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Last Updated: Thursday, 1 December 2005, 10:09 GMT
When the music dies
By Bob Chaundy
BBC News Profiles Unit

Our regular column covering the passing of significant - but lesser-reported - characters of the past month.

The Shadows in 1960
The Shadows' founder Tony Meehan (right) also died
The man known as "The Automatic Human Jukebox" has died in the streets of San Francisco where once he was one of the city's most popular tourist attractions. Grimes Poznikov succumbed to alcohol poisoning on a pavement near a freeway. In the 1970s and early 1980s, Poznikov sat on a painted refrigerator box playing songs for cash on Fisherman's Wharf. Tourists would request tunes which he'd perform on trumpet, kazoo or one of several other instruments. In the 1980s, the former primary school teacher developed schizophrenia.

A more influential musician, American guitarist Link Wray, has died aged 76. His 1958 hit "Rumble" invented a new thunderous sound featuring fuzz-tone and feedback. Its sense of menace led to a ban on several radio stations, a rare feat for an instrumental, because it was thought to glorify juvenile delinquency. Wray also pioneered the power chord and The Who's Pete Townsend once wrote "If it hadn't been for Link Wray and The Rumble, I would never have picked up a guitar."

Gopal Godse
Godse wanted India free of Muslims
The last of the conspirators in the 1948 assassination of Mahatma Gandhi, Gopal Godse, has died in India aged 86. His brother, Nathuram Godse, pulled the trigger and was hanged, together with co-conspirator Narayan Apte.

Godse, whose own gun failed to fire, was sentenced to 16 years for his part in the killing. The three men believed the Mahatma had betrayed the Indian Independence Movement by enabling the creation of Pakistan. Godse continued to hate Gandhi for the rest of his life.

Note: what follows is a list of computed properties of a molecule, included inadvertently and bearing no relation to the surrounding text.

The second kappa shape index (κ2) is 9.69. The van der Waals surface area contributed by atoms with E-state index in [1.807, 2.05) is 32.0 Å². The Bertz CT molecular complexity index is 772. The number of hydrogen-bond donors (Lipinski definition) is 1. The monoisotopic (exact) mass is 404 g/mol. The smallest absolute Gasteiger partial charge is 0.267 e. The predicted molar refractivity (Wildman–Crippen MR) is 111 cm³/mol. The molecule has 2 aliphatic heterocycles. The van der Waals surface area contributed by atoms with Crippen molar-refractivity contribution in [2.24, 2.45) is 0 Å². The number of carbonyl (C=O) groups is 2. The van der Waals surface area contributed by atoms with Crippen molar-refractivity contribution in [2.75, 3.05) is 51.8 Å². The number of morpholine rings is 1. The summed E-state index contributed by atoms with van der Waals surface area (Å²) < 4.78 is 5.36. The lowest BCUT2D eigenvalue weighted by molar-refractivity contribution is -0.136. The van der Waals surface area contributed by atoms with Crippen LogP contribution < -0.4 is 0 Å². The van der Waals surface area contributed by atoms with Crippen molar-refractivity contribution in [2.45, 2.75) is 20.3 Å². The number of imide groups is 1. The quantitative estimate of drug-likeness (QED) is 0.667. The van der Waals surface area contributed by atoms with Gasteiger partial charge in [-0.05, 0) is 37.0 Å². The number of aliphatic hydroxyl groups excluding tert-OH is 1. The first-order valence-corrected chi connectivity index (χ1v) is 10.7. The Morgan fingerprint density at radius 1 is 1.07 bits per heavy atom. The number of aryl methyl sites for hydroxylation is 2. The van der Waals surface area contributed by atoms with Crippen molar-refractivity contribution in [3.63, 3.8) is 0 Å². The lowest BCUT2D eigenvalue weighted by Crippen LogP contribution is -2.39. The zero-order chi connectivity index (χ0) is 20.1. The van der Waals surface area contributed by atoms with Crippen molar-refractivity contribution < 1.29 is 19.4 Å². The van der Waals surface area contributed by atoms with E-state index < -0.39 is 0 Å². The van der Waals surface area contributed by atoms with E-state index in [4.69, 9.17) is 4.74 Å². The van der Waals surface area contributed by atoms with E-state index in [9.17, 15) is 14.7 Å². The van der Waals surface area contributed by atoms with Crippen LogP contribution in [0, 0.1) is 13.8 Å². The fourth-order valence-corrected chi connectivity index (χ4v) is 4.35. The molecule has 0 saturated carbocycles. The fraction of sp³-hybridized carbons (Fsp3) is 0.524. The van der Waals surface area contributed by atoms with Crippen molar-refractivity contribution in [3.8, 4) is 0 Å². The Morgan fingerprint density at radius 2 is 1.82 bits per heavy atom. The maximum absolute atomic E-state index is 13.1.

Alfred Anderson meets Prince Charles
Alfred Anderson met Prince Charles
The last member of the British Expeditionary Force "The Old Contemptibles", and the sole remaining survivor of the 1914 Christmas truce, Alfred Anderson, has died aged 109. In a recent BBC interview, he recalled how, as a lad in Scotland, he was carried aloft by a soldier returning from the Boer War in 1902. He remembered the eerie silence of the Christmas truce. At the Battle of the Somme in 1916, a shell exploded over his head, injuring him and killing many of his friends.

'Home-made hooch'

A hero from the other world war was Major George Drew who has died aged 87. During his imprisonment in the legendary prisoner-of-war camp, Colditz Castle, he helped his fellow inmates cope with the boredom by distilling a potent home-made "hooch". He achieved this by mixing the turnip jam, provided by the Germans, with yeast and water. Its effects were severe, in some cases causing temporary blindness. When re-creating his brew five years ago for a TV programme, he tasted it and gasped "Oh Christ".

Link Wray
Wray pioneered the power chord
The actor Geoffrey Keen, who has died aged 89, is the instantly recognisable face of countless minor film roles. Most notably, he played the Minister of Defence in six James Bond movies. He became a familiar face on TV in the 1960s as the chief executive of an oil company in Mogul and The Troubleshooters. "Most of the stuff I do is rubbish," he once said. "But it's a very exciting thing to get a mediocre part and give it a third dimension."

Among others who have died in November are footballer George Best (see full obituary), drummer Tony Meehan of The Shadows (see full obituary), photographer Lord Lichfield (see full obituary), author John Fowles (see full obituary), management guru Peter Drucker (see full tribute), rally driver Richard Burns (see full tribute), radio presenter John Timpson (see full obituary), educationist Ted Wragg (see full obituary), Vegan Society founder Donald Watson (see full obituary), racehorse Best Mate (see full tribute), war criminal Anthony Sawoniuk (see full story), Indian President KR Narayanan (see full obituary), actor Pat Morita (see full story) and actress Sheree North (see full story).



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